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I found a proof in an online course note which purports to show that two definitions of matrix norms are equivalent, however, I have some doubts regarding the proof, I would like a second pair of eyes

Claim: $\|A\| = \max\limits_{ x \neq 0} \dfrac{\|Ax\|}{\|x\|} = \max\limits_{\|x\| = 1} \|Ax\|$


Proof:

$(\text{first show} \max\limits_{ x \neq 0} \dfrac{\|Ax\|}{\|x\|} \leq \max\limits_{\|x\| = 1} \|Ax\|)$

Suppose $x \neq 0$, then $\max\limits_{ x \neq 0} \dfrac{\|Ax\|}{\|x\|} = \max\limits_{ x \neq 0} \|A\dfrac{x}{\|x\|}\|$. Let $z = \dfrac{x}{\|x\|}$, $\|z\| = 1$. Therefore, $\max\limits_{ x \neq 0} \dfrac{\|Ax\|}{\|x\|} \leq \max\limits_{ \|z\| =1} \|Az\| = \max\limits_{ \|x\| =1} \|Ax\|$

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$(\text{next show:}\max\limits_{ x \neq 0} \dfrac{\|Ax\|}{\|x\|} \geq \max\limits_{\|x\| = 1} \|Ax\|)$

Suppose that $\|x\| = 1$, therefore $\max\limits_{\|x\| = 1} \|Ax\| = \max\limits_{\|x\| = 1} \dfrac{\|Ax\|}{\|x\|} \leq \max\limits_{x \neq 0} \dfrac{\|Ax\|}{\|x\|}$, where the inequality follows from maximization over a superset of $\{x\in \mathbb{R}^n:\|x\|=1\}$.

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Thus, $\max\limits_{ x \neq 0} \dfrac{\|Ax\|}{\|x\|} = \max\limits_{\|x\| = 1} \|Ax\|$.

It seems that there is no justification for $\max\limits_{ x \neq 0} \dfrac{\|Ax\|}{\|x\|} \leq \max\limits_{ \|z\| =1} \|Az\|$. It doesn't make sense, because we are maximizing over a much larger set than the unit circle. Can someone see if there is indeed a problem with the proof and if there is some opportunity to fix it?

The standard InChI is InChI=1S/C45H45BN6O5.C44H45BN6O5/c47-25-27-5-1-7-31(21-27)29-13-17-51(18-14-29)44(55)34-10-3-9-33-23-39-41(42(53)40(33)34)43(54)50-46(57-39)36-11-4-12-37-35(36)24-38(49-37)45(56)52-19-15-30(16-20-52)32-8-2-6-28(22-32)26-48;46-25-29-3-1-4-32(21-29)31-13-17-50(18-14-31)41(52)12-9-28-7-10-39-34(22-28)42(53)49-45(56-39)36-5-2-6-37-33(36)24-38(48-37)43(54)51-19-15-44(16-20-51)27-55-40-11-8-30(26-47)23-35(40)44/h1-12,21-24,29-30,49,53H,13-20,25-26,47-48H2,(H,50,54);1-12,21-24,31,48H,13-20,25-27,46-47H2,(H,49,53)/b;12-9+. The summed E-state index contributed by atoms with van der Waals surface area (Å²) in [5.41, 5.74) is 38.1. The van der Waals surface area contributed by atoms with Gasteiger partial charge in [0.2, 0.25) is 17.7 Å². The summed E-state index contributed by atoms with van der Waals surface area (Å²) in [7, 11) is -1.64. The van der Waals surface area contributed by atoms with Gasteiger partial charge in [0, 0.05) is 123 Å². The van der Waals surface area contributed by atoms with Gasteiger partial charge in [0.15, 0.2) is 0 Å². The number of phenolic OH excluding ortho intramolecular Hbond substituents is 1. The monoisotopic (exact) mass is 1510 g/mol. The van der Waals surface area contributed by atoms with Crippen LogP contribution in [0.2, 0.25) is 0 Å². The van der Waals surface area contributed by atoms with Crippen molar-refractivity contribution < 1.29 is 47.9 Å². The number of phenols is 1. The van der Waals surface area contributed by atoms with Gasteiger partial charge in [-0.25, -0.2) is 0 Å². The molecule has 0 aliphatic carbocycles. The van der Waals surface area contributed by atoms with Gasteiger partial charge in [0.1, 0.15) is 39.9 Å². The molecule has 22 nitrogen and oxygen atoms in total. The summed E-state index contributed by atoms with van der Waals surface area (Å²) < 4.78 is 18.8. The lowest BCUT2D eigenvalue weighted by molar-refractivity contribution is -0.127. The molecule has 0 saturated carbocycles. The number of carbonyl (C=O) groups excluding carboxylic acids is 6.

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  • $\begingroup$ I think you may have a misunderstanding. Usually, "equivalent" for norms $N$ and $M$ means that there are constants $C_1,C_2$ such that $C_1M(A) \leq N(A) \leq C_2M(A)$ for all $A$. $\endgroup$ – AlexanderJ93 Jan 18 '18 at 22:00
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    $\begingroup$ you dont need the inequalities, actually $\frac{\|Ax\|}{\|x\|}=\|A(x/\|x\|)\|$ from the definition of norm. $\endgroup$ – Masacroso Jan 18 '18 at 22:00
  • $\begingroup$ Why don't use the bijection between unit vectors and nonzero vectors? $$x \leftrightarrow x / ||x||$$ $\endgroup$ – GNUSupporter 8964民主女神 地下教會 Jan 18 '18 at 22:01
  • $\begingroup$ @GNUSupporter That's not a bijection. $\endgroup$ – user296602 Jan 18 '18 at 22:21
  • $\begingroup$ @user296602 Thx for pointing this out. You're right. It's better to read Masacroso's comment. $\endgroup$ – GNUSupporter 8964民主女神 地下教會 Jan 18 '18 at 22:37
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Note that, if $x\neq0$, then$$\frac{\|Ax\|}{\|x\|}=\left\|A\left(\frac x{\|x\|}\right)\right\|$$and that $\left\|\frac x{\|x\|}\right\|=1$.

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For $x\ne 0$, then $\dfrac{\|Ax\|}{\|x\|}=\|x\|^{-1}\|Ax\|=\|\|x\|^{-1}Ax\|=\left\|A\left(\dfrac{x}{\|x\|}\right)\right\|\leq\max_{\|z\|=1}\|Az\|$.

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  • $\begingroup$ How do you justify the last inequality? $\endgroup$ – Shamisen Expert Jan 18 '18 at 23:08
  • $\begingroup$ So $\left\|\dfrac{x}{\|x\|}\right\|=1$ then put $z=\dfrac{x}{\|x\|}$, so the left side is just $\|Az\|$ and hence it must be $\|Az\|\leq\max_{\|z\|=1}\|Az\|$. $\endgroup$ – user284331 Jan 18 '18 at 23:09

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